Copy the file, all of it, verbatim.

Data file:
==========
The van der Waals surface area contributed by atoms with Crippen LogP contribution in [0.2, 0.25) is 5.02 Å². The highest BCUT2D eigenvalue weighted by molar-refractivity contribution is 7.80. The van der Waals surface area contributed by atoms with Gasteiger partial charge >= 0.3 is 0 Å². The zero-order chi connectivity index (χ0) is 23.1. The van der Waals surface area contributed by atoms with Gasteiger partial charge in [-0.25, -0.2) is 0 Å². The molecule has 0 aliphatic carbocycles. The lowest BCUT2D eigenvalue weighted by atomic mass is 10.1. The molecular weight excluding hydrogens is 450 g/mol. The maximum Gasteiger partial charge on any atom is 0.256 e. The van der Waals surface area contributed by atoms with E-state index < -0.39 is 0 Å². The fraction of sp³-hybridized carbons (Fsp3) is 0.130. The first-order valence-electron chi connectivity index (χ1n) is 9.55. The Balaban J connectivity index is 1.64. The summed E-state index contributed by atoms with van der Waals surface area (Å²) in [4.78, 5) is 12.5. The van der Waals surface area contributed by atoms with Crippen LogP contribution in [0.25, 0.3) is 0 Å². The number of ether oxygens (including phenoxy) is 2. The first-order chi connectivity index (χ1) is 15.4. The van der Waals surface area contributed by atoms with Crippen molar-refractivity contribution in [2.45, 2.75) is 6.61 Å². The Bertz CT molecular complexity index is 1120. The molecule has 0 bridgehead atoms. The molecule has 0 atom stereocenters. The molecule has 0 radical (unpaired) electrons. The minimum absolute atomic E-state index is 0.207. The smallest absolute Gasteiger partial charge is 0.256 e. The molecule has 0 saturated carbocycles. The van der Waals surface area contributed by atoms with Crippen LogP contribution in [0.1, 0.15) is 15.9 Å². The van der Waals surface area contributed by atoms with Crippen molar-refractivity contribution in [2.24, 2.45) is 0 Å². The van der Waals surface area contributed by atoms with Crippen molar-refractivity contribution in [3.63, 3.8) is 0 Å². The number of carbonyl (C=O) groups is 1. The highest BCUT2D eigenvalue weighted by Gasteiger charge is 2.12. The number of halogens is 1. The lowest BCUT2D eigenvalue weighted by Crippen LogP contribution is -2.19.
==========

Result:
The van der Waals surface area contributed by atoms with Crippen LogP contribution in [0.2, 0.25) is 5.02 Å². The highest BCUT2D eigenvalue weighted by molar-refractivity contribution is 7.80. The van der Waals surface area contributed by atoms with Gasteiger partial charge >= 0.3 is 0 Å². The zero-order chi connectivity index (χ0) is 23.1. The van der Waals surface area contributed by atoms with Gasteiger partial charge in [-0.25, -0.2) is 0 Å². The molecule has 0 aliphatic carbocycles. The lowest BCUT2D eigenvalue weighted by atomic mass is 10.1. The molecular weight excluding hydrogens is 450 g/mol. The maximum Gasteiger partial charge on any atom is 0.256 e. The van der Waals surface area contributed by atoms with E-state index < -0.39 is 0 Å². The fraction of sp³-hybridized carbons (Fsp3) is 0.130. The first-order valence-electron chi connectivity index (χ1n) is 9.55. The Balaban J connectivity index is 1.64. The summed E-state index contributed by atoms with van der Waals surface area (Å²) in [4.78, 5) is 12.5. The van der Waals surface area contributed by atoms with Crippen LogP contribution in [0.25, 0.3) is 0 Å². The number of ether oxygens (including phenoxy) is 2. The first-order chi connectivity index (χ1) is 15.4. The van der Waals surface area contributed by atoms with Crippen molar-refractivity contribution in [2.45, 2.75) is 6.61 Å². The Bertz CT molecular complexity index is 1120. The molecule has 0 bridgehead atoms. The molecule has 0 atom stereocenters. The molecule has 0 radical (unpaired) electrons. The minimum absolute atomic E-state index is 0.207. The smallest absolute Gasteiger partial charge is 0.256 e. The molecule has 0 saturated carbocycles. The van der Waals surface area contributed by atoms with Crippen LogP contribution in [0.1, 0.15) is 15.9 Å². The van der Waals surface area contributed by atoms with Crippen molar-refractivity contribution in [2.24, 2.45) is 0 Å². The van der Waals surface area contributed by atoms with Crippen molar-refractivity contribution in [3.63, 3.8) is 0 Å². The number of carbonyl (C=O) groups is 1. The highest BCUT2D eigenvalue weighted by Gasteiger charge is 2.12. The number of halogens is 1. The lowest BCUT2D eigenvalue weighted by Crippen LogP contribution is -2.19.